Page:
Two Weeks in Brazil Part II – Ubajara
Ubajara is a small town in the northern part of the state of Ceara, about 200 miles from the capital city. It is located on Ibiapaba Heights about 800 meters above sea level. It is known for being home to Brazil’s smallest national park that houses the world-famous Ubajara grotto and several scenic waterfalls that can be reached by walking through the forest.
When we decided that we’d visit the region, I set off to look for a hotel there. I knew about a couple of places there (I’d been to Ubajara in 2000), but few could be reached online. I was able to contact Neblina Park Hotel via e-mail and made arrangements way ahead of time. When we reached Fortaleza, I immediately called the hotel, confirmed our arrival and set out to get bus tickets for the both of us.
After a weekend resting from the trip (this is the LAST time
I do such a long trip in the morning), we set off to the Fortaleza municipal
bus station, a facility that was built a few decades ago to replace a much
older and decrepit facility in the downtown area). It is overall a clean place,
and after we got there we had the chance to enjoy a cafezinho (drip coffee
served in espresso-like cups). We boarded the bus soon after, and then it was a
seven-hour ride up.
Brazilian buses are quite comfortable – the seats are well cushioned and offer plenty of body and leg space. We stopped many time along the way to pick
and drop off passengers, and we made a 30-minute stop at a non-descript
restaurant in the middle of nowhere. The place served snacks and buffet lunch
by the pound, but since I’d packed a couple of sandwiches for the trip, so all
we needed was to get a refreshing cold beer – the temperature there felt
somewhere around 100 degrees F (about 40 C). After that break, we got back on the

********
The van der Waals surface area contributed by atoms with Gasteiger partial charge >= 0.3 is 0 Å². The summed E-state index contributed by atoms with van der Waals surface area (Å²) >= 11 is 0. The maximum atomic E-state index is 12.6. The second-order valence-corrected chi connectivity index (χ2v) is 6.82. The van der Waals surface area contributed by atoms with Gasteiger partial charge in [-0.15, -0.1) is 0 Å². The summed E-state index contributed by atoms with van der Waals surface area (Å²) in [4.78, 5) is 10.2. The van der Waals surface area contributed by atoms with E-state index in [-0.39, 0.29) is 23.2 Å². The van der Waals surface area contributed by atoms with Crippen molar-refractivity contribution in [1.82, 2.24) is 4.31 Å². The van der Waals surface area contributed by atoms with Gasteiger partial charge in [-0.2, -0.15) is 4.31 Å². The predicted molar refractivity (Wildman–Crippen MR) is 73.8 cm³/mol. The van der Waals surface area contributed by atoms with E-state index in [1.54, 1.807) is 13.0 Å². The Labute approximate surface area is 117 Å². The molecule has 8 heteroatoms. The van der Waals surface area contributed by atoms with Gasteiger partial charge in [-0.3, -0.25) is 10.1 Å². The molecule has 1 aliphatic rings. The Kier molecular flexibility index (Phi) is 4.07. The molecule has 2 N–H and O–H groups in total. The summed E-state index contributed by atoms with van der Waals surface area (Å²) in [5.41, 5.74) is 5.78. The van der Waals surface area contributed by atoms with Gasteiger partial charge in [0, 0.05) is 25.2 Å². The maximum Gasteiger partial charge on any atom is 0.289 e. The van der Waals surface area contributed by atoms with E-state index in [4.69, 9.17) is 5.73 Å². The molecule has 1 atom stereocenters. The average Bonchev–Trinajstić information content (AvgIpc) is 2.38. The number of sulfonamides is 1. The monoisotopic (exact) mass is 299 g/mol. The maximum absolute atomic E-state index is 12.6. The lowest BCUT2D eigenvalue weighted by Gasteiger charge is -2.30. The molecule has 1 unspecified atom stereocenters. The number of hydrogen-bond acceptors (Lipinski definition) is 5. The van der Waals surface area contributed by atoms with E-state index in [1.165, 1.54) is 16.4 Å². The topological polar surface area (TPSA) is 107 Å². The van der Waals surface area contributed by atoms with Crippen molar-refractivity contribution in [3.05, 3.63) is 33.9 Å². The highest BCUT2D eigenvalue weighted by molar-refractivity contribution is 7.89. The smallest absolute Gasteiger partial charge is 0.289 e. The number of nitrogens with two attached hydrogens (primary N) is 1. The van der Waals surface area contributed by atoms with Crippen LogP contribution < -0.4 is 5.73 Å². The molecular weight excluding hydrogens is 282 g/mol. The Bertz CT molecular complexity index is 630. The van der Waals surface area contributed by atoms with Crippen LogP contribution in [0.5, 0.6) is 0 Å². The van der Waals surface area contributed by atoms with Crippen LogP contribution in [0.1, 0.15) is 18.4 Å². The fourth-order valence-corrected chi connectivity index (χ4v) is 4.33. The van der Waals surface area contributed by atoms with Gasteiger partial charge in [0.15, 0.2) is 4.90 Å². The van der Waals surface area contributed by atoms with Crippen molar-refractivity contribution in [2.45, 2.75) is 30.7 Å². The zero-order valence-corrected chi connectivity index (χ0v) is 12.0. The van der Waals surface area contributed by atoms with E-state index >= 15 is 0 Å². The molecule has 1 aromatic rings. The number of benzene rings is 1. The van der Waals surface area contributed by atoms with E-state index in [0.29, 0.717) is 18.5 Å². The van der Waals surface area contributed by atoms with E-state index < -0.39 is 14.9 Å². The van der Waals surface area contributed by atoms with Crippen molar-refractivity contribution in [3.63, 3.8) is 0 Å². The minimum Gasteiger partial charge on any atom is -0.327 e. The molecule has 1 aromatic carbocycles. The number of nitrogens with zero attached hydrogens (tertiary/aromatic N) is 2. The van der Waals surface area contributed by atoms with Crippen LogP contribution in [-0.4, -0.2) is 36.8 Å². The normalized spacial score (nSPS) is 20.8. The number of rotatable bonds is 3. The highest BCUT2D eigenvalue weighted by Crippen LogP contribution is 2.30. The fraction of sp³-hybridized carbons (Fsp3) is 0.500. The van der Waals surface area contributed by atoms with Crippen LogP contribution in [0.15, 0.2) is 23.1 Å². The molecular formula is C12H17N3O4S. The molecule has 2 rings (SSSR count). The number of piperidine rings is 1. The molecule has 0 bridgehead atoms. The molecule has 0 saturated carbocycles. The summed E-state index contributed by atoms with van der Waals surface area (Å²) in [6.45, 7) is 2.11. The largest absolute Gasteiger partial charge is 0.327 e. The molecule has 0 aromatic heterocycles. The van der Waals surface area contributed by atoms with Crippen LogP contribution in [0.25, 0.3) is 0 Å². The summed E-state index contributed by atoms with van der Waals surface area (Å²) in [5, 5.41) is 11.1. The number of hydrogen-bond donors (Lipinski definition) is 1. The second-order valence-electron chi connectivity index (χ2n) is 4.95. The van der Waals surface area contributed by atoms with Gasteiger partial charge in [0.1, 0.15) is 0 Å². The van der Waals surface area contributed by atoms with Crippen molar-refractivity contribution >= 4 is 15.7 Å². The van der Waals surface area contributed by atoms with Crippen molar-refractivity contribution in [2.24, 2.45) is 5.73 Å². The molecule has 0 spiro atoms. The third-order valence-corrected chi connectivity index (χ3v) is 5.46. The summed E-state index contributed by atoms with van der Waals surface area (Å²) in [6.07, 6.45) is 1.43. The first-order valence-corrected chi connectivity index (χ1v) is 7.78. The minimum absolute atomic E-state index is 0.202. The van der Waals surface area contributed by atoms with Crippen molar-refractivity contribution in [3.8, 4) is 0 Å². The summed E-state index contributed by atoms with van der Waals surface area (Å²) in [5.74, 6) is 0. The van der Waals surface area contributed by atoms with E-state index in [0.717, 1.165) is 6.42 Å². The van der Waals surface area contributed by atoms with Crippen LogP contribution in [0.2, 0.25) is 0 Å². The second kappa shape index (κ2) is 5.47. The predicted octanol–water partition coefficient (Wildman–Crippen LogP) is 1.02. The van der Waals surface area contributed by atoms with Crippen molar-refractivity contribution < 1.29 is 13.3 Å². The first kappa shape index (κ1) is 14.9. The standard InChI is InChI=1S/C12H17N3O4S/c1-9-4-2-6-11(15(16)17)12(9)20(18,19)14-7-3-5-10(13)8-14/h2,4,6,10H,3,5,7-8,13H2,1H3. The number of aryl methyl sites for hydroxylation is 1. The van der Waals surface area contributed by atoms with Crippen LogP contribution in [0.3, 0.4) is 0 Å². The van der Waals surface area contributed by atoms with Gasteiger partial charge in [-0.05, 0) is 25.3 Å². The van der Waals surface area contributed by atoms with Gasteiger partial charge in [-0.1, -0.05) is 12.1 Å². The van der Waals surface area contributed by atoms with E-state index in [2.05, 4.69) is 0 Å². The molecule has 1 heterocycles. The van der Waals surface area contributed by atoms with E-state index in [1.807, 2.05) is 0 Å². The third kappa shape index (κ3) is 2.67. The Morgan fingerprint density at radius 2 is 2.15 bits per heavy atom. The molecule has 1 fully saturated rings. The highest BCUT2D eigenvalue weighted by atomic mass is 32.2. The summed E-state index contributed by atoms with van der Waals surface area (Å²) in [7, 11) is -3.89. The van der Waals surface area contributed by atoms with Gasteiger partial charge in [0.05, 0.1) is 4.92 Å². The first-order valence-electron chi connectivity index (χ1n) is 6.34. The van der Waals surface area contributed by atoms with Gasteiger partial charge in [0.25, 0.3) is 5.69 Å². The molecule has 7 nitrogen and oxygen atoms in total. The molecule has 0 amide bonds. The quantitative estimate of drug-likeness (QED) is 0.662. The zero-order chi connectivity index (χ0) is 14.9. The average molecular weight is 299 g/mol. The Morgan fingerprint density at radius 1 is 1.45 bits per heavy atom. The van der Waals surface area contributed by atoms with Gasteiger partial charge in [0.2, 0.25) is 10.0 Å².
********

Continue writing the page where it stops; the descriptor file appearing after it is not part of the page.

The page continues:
bus and then it was another 3 hours to our final destination. We killed time by
looking at the beautiful mountain scenery, reading, sleeping and watching a few
videos I’d previously loaded to my iPhone before we left.
We reached Ubajara shortly before the sun set. We caught a cab to our hotel, which is located about 1 ½ miles from the town center. After a few minutes we were greeted by the minimal hotel staff – since this was off-season, the staff was reduced to accommodate the lack of people staying there. The room was spacious and very
nice. There were three beds, cable TV (only Brazilian channels, though),
minibar, Wi-Fi and a spacious bathroom.
Air conditioning was unnecessary since up in the mountains the
temperature is cool during the night and warm (almost spring-like) during the
day. The hotel had two restaurants, a large swimming pool and spacious grounds
to walk around in. After we settled in our rooms, we ventured into the
restaurant. It seemed like we were the only ones in, since there were no other
diners. We ordered grilled chicken breast, which was served with a side salad,
white rice and fries. The food was tasty and fresh – but this being a hotel, I felt it was a bit overpriced.
After we dined, we walked back to the town to buy bottled water and other necessities, and briefly walked around to get to know the area.
We stopped in a ‘boteco’ (corner bar) and had a couple of drinks. As we
sat, people noticed the fact we were speaking a foreign language, and then I
started talking to them in Portuguese. The bartender – a teenage kid with a
never-ending smile – kept serving Renata orange slices – I guess he was taken
by her green eyes and fair skin, which is something you don’t see in the region
every day. After polishing off a couple of shots of cachaça, we walked back to the hotel and retired for the night.